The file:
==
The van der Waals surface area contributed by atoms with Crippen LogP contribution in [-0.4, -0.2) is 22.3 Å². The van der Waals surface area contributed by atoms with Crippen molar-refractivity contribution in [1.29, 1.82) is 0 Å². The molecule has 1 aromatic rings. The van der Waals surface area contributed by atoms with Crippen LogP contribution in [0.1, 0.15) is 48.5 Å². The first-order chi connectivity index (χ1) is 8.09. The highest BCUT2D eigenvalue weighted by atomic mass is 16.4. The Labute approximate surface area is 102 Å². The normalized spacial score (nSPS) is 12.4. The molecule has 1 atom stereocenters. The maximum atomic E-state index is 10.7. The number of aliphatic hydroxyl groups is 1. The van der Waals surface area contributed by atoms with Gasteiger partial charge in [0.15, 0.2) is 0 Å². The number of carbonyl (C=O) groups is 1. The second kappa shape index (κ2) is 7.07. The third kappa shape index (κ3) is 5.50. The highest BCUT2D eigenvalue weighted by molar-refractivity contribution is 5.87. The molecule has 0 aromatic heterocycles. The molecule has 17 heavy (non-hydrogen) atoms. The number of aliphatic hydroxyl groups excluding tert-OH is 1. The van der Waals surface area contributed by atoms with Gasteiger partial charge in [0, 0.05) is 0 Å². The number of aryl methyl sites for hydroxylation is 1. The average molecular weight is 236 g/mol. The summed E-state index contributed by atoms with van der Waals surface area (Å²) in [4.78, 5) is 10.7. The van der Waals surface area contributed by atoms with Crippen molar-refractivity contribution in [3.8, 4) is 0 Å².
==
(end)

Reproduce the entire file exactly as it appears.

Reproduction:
The van der Waals surface area contributed by atoms with Crippen LogP contribution in [-0.4, -0.2) is 22.3 Å². The van der Waals surface area contributed by atoms with Crippen molar-refractivity contribution in [1.29, 1.82) is 0 Å². The molecule has 1 aromatic rings. The van der Waals surface area contributed by atoms with Crippen LogP contribution in [0.1, 0.15) is 48.5 Å². The first-order chi connectivity index (χ1) is 8.09. The highest BCUT2D eigenvalue weighted by atomic mass is 16.4. The Labute approximate surface area is 102 Å². The normalized spacial score (nSPS) is 12.4. The molecule has 1 atom stereocenters. The maximum atomic E-state index is 10.7. The number of aliphatic hydroxyl groups is 1. The van der Waals surface area contributed by atoms with Gasteiger partial charge in [0.15, 0.2) is 0 Å². The number of carbonyl (C=O) groups is 1. The second kappa shape index (κ2) is 7.07. The third kappa shape index (κ3) is 5.50. The highest BCUT2D eigenvalue weighted by molar-refractivity contribution is 5.87. The molecule has 0 aromatic heterocycles. The molecule has 17 heavy (non-hydrogen) atoms. The number of aliphatic hydroxyl groups excluding tert-OH is 1. The van der Waals surface area contributed by atoms with Gasteiger partial charge in [0, 0.05) is 0 Å². The number of aryl methyl sites for hydroxylation is 1. The average molecular weight is 236 g/mol. The summed E-state index contributed by atoms with van der Waals surface area (Å²) in [4.78, 5) is 10.7. The van der Waals surface area contributed by atoms with Crippen molar-refractivity contribution in [3.8, 4) is 0 Å².